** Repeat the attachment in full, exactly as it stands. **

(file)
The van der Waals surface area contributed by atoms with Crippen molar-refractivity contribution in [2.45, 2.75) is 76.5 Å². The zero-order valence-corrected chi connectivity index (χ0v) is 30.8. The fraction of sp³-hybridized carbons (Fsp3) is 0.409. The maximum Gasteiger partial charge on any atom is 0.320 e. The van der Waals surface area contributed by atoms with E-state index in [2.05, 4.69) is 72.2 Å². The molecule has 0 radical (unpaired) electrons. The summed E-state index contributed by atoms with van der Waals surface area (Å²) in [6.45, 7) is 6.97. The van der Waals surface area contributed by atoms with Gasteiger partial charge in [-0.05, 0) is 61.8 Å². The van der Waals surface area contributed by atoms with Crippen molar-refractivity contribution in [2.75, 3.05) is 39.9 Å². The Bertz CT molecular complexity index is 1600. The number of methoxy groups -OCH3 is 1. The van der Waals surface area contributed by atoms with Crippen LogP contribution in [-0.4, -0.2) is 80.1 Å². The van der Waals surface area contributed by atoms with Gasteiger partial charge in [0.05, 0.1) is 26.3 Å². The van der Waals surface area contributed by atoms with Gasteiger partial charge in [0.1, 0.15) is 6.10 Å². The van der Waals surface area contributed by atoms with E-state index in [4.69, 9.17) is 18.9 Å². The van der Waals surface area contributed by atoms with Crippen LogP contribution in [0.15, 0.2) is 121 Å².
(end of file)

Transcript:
The van der Waals surface area contributed by atoms with Crippen molar-refractivity contribution in [2.45, 2.75) is 76.5 Å². The zero-order valence-corrected chi connectivity index (χ0v) is 30.8. The fraction of sp³-hybridized carbons (Fsp3) is 0.409. The maximum Gasteiger partial charge on any atom is 0.320 e. The van der Waals surface area contributed by atoms with E-state index in [2.05, 4.69) is 72.2 Å². The molecule has 0 radical (unpaired) electrons. The summed E-state index contributed by atoms with van der Waals surface area (Å²) in [6.45, 7) is 6.97. The van der Waals surface area contributed by atoms with Gasteiger partial charge in [-0.05, 0) is 61.8 Å². The van der Waals surface area contributed by atoms with Crippen molar-refractivity contribution in [2.75, 3.05) is 39.9 Å². The Bertz CT molecular complexity index is 1600. The number of methoxy groups -OCH3 is 1. The van der Waals surface area contributed by atoms with Crippen LogP contribution in [-0.4, -0.2) is 80.1 Å². The van der Waals surface area contributed by atoms with Gasteiger partial charge in [0.05, 0.1) is 26.3 Å². The van der Waals surface area contributed by atoms with Gasteiger partial charge in [0.1, 0.15) is 6.10 Å². The van der Waals surface area contributed by atoms with E-state index in [4.69, 9.17) is 18.9 Å². The van der Waals surface area contributed by atoms with Crippen LogP contribution in [0.15, 0.2) is 121 Å².